The warmer months are all about grilling and outdoor dining, a specialty of chef Mark Conway whose cooking is a wildly delicious hybrid of Mexican and global street food. Mark will sharpen his knives and flex his culinary muscle on Saturday, Sept. 12, at The Lowell Food & Wine Festival where he’ll pair some of his mad creations with Navigation Brewery’s made-in-Lowell beers, and also host Chopped, a fun food competition pitting three local chefs in a race to select items from the Merrimack Valley Food Bank and then come up with the best dish. New to Lowell, Conway grew up in Jacksonville, Fla. and Virginia Beach, where he most recently shared his cooking skills with viewers on the local lifestyle cable show, Montage. HOWL caught up with Conway, 40, (his mug also Graces our August cover), to get the 411 on his food addictions.
Who or what got you interested in cooking?
I was always artistic as a kid and found food later in life to be the canvas I’d always searched for. Several years ago it was made clear when a visit to a doctor informed me that my health was failing due to poor eating habits and a sedentary lifestyle. That wake-up call really opened my eyes to all the ways food impacts our lives.
Did you go to school for cooking?
I did attend a culinary school, but found my greatest acquisition of knowledge and skills in commercial and home kitchens. Experimentation is the greatest teacher when you have no fear and an insane imagination.
What inspires you about your work?
Food impacts so many facets of our lives. We tend to forget that every life event we experience has food at or near its center. People can be brought together through food. There is something beautiful and impactful about a family and friends cooking and eating together. It is something I am very proud to be a part of.
Can you tell us a little bit about the TV show you were involved in?
Montage is a lifestyle show covering a great deal of amazing people doing incredible things in business to improve viewers’ lives. I provided all of the cooking segments. It was an opportunity to share my passion for food and people, and cook all kinds of dishes using awesome ingredients. I love to take a traditional dish, especially diner and street food, and turn it on its head with wild combinations you’d never expect. It’s rewarding to share my experiences with food and open minds, and pallets, to the vast array of possibilities in cooking.
Tell us a little bit about the demonstrations you’ll be giving at the Food & Wine Festival?
As far as what culinary insanity I’ll cook up, well, that is a surprise. So you will just have to come and see what Kitchen Ink (Conway’s brand) has in store. I promise you this — it will blow your mind! I am definitely looking forward to cooking with some of the great local produce from area farmers, especially Mill City Grows.
What’s the Chopped contest all about?
I am very excited to be presenting my Lowell Chopped Competition featuring three local chefs duking it out with only food that a family would receive as patrons of the food bank. I think it is so important that we shed light on the plight of families in need and how hard it is to feed a family during hard times. The food bank has so many needs and doesn’t always get the most useable combination of ingredients. These chefs will compete to win top honors, but more importantly, help bring attention to a worthy cause and hopefully show some families how they can use the food available to them.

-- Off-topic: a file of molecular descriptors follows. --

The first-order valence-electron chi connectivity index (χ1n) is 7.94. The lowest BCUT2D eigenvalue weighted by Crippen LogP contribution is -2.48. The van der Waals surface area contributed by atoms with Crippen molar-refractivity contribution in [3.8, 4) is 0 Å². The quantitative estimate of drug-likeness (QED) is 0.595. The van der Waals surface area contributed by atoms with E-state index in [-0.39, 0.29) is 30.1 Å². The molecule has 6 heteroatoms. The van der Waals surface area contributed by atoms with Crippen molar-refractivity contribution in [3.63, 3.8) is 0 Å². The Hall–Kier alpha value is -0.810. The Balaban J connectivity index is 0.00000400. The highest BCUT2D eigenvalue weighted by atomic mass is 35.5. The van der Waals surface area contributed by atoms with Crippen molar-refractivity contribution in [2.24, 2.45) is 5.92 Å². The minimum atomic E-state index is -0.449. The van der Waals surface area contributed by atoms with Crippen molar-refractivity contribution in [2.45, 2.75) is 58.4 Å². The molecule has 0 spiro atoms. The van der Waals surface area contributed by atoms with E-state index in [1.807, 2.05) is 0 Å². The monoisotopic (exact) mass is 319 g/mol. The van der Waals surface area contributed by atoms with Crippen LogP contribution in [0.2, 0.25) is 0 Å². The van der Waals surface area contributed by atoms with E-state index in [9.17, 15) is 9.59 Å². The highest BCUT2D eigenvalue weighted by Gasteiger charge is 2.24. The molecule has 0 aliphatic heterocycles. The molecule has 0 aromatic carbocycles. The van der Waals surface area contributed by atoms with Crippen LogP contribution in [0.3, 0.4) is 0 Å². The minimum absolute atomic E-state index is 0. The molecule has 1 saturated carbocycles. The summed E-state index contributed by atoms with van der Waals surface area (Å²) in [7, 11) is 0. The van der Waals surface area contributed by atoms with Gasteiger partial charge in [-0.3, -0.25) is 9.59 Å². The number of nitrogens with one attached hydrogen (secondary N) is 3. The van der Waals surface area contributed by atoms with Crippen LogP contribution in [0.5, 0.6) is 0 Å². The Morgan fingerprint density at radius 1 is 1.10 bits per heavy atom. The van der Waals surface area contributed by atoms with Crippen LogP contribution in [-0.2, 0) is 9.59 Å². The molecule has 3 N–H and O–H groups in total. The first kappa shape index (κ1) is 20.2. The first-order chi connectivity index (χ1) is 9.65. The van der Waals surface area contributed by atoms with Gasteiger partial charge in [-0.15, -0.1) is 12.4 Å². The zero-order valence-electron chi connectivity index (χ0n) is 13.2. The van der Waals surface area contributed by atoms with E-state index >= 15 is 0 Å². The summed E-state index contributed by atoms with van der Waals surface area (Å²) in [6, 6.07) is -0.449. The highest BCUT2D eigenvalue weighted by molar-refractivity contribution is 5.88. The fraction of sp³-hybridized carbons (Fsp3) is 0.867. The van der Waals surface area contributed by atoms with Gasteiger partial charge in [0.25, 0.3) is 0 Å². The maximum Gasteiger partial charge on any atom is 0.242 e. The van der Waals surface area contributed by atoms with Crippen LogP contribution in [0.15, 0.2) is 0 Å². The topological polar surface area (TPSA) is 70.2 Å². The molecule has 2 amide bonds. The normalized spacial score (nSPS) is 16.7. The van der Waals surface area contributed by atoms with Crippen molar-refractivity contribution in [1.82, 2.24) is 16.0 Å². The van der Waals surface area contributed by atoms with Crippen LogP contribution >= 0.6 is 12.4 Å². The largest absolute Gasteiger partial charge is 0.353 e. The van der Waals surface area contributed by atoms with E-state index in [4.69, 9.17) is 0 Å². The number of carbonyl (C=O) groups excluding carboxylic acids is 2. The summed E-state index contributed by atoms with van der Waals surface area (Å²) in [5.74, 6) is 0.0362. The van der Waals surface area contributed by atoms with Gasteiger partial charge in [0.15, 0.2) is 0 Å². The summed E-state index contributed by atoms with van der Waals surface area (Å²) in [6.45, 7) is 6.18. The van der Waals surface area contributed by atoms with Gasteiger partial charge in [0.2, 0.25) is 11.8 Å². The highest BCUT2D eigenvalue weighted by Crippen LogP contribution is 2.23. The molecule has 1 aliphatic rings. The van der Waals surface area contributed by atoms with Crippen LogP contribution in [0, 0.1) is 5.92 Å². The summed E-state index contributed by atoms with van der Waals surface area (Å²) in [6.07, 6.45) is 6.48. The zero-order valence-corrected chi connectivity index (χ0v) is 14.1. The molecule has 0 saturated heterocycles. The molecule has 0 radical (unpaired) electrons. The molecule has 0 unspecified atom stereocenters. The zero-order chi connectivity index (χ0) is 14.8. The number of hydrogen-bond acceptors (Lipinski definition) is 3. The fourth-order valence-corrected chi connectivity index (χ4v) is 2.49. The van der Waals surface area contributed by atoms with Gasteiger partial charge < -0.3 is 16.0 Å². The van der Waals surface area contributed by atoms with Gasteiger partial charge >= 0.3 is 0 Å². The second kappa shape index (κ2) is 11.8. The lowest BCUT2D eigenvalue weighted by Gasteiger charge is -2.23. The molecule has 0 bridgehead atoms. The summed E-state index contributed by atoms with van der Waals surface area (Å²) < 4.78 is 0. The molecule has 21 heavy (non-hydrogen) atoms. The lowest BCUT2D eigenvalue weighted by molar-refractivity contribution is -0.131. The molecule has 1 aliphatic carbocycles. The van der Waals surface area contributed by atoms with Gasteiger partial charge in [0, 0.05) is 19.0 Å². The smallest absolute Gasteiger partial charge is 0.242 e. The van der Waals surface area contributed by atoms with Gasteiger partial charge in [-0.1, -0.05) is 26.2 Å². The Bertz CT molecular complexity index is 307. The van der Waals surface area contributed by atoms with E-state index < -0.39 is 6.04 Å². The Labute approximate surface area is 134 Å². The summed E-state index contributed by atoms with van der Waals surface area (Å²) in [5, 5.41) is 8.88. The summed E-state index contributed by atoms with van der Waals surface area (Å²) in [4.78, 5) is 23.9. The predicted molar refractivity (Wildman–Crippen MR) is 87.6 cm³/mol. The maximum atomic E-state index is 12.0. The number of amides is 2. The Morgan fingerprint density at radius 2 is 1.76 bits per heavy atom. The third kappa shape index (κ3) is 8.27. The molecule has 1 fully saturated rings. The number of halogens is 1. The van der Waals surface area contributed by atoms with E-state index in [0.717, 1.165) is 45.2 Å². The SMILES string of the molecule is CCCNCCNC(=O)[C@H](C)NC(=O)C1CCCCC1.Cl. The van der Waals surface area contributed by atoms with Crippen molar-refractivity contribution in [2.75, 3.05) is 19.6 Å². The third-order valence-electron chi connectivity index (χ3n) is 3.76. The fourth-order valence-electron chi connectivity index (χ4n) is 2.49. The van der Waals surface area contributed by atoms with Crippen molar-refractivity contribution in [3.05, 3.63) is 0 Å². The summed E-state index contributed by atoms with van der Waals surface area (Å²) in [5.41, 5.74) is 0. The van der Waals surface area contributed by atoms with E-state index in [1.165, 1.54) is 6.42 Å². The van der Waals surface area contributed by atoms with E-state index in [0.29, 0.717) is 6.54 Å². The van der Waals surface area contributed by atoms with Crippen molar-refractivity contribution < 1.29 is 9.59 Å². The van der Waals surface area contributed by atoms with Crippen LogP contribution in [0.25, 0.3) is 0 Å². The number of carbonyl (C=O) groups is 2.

What is your favorite ingredient to cook with?
Fruits and peppers, definitely!
Which chef’s style of cooking is your favorite and why?
I thoroughly enjoy Rick Bayless and Bobby Flay. They both feature Mexican and southwestern flavors and ingredients that I am seriously partial to. Rick has such a vast knowledge of the culture and foods of Mexico, while Bobby has an incredible grasp of flavors blending sweet and spicy elements. They are both masters and students of the culinary world. So inspiring!
Favorite midnight snack?
Hummus and apples, or pita chips. I am a serious hummus junkie. I may have a problem.
Vodka or gin?
Vodka. Always vodka. It takes infusions of wonderful flavors so well and can be mixed with almost anything to perfection. And who doesn’t love a martini, topped with a splash of champagne?
What international influences have inspired your cooking?
Absolutely Mexican. The fresh and vibrant colors and flavors are beyond compare. The styles and methods can be adapted to almost any flavor profile from around the world.
What would your death-row meal be?
Tacos and polenta!
Famous person you would love to cook dinner for?
Gordon Ramsey. I just want to hear him verbally dismantle me and love every second of it. Yes, I know I am sick. LOL!
What would you make him?
I would go on a journey through the Boston Farmers Market and grab the freshest ingredients I could find and make a total Mexican street food feast with my own Kitchen Ink flair.
Worst thing about being a chef is…?
Modifications. Yup, definitely the worst. That and missing out on family events.
Best thing about being a chef is…?
The joy in seeing people happy and loving the food. Seeing families and friends embrace time and great food together.
Best advice you can offer home cooks?
Make it a total friends and family affair. Get everyone involved. Start with a trip to a local farm or market, grab great fresh ingredients, then come home and cook together! That is some special time to be enjoyed, just as much as the eating! Most of all, there are no rules in cooking with one exception — do it together.